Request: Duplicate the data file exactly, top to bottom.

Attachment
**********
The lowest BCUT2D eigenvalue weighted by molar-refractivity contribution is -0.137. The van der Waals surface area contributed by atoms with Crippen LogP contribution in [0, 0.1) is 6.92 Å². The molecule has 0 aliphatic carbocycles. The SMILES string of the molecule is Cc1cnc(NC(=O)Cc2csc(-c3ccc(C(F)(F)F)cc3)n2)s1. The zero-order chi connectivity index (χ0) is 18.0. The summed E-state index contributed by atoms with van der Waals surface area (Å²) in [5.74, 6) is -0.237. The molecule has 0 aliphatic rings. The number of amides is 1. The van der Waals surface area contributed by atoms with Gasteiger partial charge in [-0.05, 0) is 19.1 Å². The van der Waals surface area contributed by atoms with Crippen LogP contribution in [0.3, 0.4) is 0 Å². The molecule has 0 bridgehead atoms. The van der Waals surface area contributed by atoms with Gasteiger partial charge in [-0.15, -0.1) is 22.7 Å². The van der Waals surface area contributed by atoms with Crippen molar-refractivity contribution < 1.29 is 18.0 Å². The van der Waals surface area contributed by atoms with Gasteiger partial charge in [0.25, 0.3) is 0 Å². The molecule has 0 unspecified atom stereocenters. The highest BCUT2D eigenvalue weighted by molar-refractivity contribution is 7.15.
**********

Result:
The lowest BCUT2D eigenvalue weighted by molar-refractivity contribution is -0.137. The van der Waals surface area contributed by atoms with Crippen LogP contribution in [0, 0.1) is 6.92 Å². The molecule has 0 aliphatic carbocycles. The SMILES string of the molecule is Cc1cnc(NC(=O)Cc2csc(-c3ccc(C(F)(F)F)cc3)n2)s1. The zero-order chi connectivity index (χ0) is 18.0. The summed E-state index contributed by atoms with van der Waals surface area (Å²) in [5.74, 6) is -0.237. The molecule has 0 aliphatic rings. The number of amides is 1. The van der Waals surface area contributed by atoms with Gasteiger partial charge in [-0.05, 0) is 19.1 Å². The van der Waals surface area contributed by atoms with Crippen LogP contribution in [0.3, 0.4) is 0 Å². The molecule has 0 bridgehead atoms. The van der Waals surface area contributed by atoms with Gasteiger partial charge in [-0.15, -0.1) is 22.7 Å². The van der Waals surface area contributed by atoms with Crippen molar-refractivity contribution < 1.29 is 18.0 Å². The van der Waals surface area contributed by atoms with Gasteiger partial charge in [0.25, 0.3) is 0 Å². The molecule has 0 unspecified atom stereocenters. The highest BCUT2D eigenvalue weighted by molar-refractivity contribution is 7.15.